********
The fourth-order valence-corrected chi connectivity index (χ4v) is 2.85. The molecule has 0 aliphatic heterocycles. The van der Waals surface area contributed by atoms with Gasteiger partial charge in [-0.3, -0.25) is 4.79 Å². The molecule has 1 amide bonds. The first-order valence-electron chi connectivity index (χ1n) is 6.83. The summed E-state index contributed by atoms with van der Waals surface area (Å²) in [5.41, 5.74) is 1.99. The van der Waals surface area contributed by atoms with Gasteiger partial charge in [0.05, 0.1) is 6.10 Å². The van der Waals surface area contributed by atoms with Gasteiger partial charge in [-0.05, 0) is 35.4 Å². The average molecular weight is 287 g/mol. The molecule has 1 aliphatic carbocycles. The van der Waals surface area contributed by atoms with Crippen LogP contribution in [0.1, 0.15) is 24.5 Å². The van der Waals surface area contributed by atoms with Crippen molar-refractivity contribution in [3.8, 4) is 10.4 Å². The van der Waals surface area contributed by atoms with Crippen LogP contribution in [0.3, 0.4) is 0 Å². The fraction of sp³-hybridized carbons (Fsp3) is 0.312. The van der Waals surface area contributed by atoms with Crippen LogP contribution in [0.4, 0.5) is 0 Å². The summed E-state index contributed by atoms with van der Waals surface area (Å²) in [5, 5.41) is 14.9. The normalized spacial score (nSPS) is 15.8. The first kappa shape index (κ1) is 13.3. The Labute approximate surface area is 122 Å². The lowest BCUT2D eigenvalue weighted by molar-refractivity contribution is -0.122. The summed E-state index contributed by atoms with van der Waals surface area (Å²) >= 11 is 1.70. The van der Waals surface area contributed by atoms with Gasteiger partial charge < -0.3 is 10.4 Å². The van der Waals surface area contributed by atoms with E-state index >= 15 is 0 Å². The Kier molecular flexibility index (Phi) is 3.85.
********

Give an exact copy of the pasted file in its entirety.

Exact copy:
The fourth-order valence-corrected chi connectivity index (χ4v) is 2.85. The molecule has 0 aliphatic heterocycles. The van der Waals surface area contributed by atoms with Gasteiger partial charge in [-0.3, -0.25) is 4.79 Å². The molecule has 1 amide bonds. The first-order valence-electron chi connectivity index (χ1n) is 6.83. The summed E-state index contributed by atoms with van der Waals surface area (Å²) in [5.41, 5.74) is 1.99. The van der Waals surface area contributed by atoms with Gasteiger partial charge in [0.05, 0.1) is 6.10 Å². The van der Waals surface area contributed by atoms with Gasteiger partial charge in [-0.05, 0) is 35.4 Å². The average molecular weight is 287 g/mol. The molecule has 1 aliphatic carbocycles. The van der Waals surface area contributed by atoms with Crippen LogP contribution in [0.1, 0.15) is 24.5 Å². The van der Waals surface area contributed by atoms with Crippen molar-refractivity contribution in [3.8, 4) is 10.4 Å². The van der Waals surface area contributed by atoms with Crippen LogP contribution in [0.3, 0.4) is 0 Å². The fraction of sp³-hybridized carbons (Fsp3) is 0.312. The van der Waals surface area contributed by atoms with Crippen LogP contribution in [0.4, 0.5) is 0 Å². The summed E-state index contributed by atoms with van der Waals surface area (Å²) in [5, 5.41) is 14.9. The normalized spacial score (nSPS) is 15.8. The first kappa shape index (κ1) is 13.3. The Labute approximate surface area is 122 Å². The lowest BCUT2D eigenvalue weighted by molar-refractivity contribution is -0.122. The summed E-state index contributed by atoms with van der Waals surface area (Å²) >= 11 is 1.70. The van der Waals surface area contributed by atoms with Gasteiger partial charge < -0.3 is 10.4 Å². The van der Waals surface area contributed by atoms with E-state index >= 15 is 0 Å². The Kier molecular flexibility index (Phi) is 3.85.